Bring a valid photo ID. If you're a minor coming with your parent, your parent needs valid photo ID, and you’ll need a copy of your birth certificate. Bring your insurance or Medicaid card, if you have one. If you're using a credit card for payment, make sure the cardholder is with you and has ID.
What will happen at my first visit?
On your first visit, you can expect:
Fill out medical history paperwork
Finger prick to take a small blood sample to check for anemia and to see whether you’re Rh positive or negative
Private counseling session
Private consultation with a physician
We do our best to move you through your appointment as quickly as we can, but there will be a lot of waiting. Bring a book or magazine or a quiet activity to pass the time. Coffee, pop, and snack machines are available. Free wi-fi is available too.
What will happen at my second visit?
The length of the second visit will depend on what services you are having. It can take anywhere from 2–6 hours. When you schedule your second visit, we'll give you an estimate of how long it will take and any special instructions you'll need to follow.
We will be there to support you during your procedure. Afterward, you will rest for a while in the recovery room. You’ll receive detailed instructions for what to expect after your abortion.
If you're having oral sedation, conscious sedation, or anesthesia, here are some additional reminders:
You must have a driver with you to drive you home.
Don't have any alcohol for 24 hours or marijuana for 48 hours before your appointment.
If you're having anesthesia or conscious sedation and you have a nose, lip, or tongue piercing, you'll need to remove it before the procedure.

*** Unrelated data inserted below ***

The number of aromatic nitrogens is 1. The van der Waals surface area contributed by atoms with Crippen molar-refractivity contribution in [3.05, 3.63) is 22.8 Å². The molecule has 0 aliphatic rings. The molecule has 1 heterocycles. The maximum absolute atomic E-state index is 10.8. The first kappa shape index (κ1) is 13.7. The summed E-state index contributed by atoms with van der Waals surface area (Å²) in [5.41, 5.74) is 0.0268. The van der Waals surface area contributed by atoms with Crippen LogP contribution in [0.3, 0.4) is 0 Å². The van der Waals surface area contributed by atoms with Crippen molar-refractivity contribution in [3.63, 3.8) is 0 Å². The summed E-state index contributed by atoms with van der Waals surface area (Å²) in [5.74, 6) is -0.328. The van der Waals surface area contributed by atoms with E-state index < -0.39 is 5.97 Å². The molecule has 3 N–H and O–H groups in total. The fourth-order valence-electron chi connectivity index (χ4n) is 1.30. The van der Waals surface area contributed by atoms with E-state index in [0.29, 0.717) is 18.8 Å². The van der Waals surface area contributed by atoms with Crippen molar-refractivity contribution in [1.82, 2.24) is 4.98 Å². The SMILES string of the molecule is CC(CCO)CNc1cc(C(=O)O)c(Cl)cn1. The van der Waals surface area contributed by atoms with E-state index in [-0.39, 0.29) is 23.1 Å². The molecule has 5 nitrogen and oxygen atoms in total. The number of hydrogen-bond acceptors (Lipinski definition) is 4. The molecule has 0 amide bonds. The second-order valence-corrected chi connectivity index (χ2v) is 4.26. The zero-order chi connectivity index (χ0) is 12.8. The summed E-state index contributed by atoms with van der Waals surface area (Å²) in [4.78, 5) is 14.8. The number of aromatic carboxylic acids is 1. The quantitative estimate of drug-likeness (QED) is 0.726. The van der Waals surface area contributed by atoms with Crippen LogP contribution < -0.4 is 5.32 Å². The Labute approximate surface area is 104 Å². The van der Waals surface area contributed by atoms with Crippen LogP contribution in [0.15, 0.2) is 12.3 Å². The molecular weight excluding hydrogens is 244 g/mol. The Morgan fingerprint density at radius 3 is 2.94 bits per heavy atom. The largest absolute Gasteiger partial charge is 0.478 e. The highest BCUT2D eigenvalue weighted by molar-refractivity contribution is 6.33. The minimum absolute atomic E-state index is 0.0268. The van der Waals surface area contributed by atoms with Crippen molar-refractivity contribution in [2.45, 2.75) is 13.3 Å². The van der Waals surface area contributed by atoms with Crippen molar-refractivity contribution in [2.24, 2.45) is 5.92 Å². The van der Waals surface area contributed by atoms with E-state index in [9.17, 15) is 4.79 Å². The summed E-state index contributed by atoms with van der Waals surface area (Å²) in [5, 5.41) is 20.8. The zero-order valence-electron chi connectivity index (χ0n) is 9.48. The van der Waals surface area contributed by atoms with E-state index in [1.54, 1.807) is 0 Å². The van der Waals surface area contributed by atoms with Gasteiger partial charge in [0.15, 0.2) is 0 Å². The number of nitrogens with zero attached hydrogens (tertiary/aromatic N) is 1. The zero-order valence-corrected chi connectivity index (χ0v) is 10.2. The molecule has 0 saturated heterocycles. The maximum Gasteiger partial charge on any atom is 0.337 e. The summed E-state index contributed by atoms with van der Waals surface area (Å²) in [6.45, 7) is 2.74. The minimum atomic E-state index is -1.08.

If you’re having conscious sedation, don’t eat any solids for 8 hours before your appointment. You can drink clear liquids up to 4 hours before your appointment, then nothing by mouth (not even gum or water). You can brush your teeth, but don’t swallow any water.
If you're having anesthesia, don't eat or drink anything after midnight the night before your appointment—not even water or gum. You can brush your teeth, but don’t swallow any water.
Is abortion safe?
Yes. Abortion is a common and very safe medical procedure. There are many myths surrounding abortion from people who do not believe you should have the choice. While every medical procedure involves some risk, the truth is that complications are rare. In fact, abortion is far safer than childbirth—and safer even than having your tooth pulled or getting a shot of penicillin.
Abortion is also safe in the long-term. An uncomplicated abortion will not affect your ability to have children in the future. There is no link between abortion and breast cancer or any other ongoing physical or mental condition.
You’ll have an opportunity to discuss the procedure and its risks prior to your abortion. We are happy to answer your questions.
Will I be able to have children in the future?
One of the myths surrounding abortion is that abortion causes infertility. Another myth is that the more abortions someone has, the more infertile they become. There is no scientific evidence, whatsoever, that abortion is in any way linked to infertility.
Will having an abortion give me breast cancer?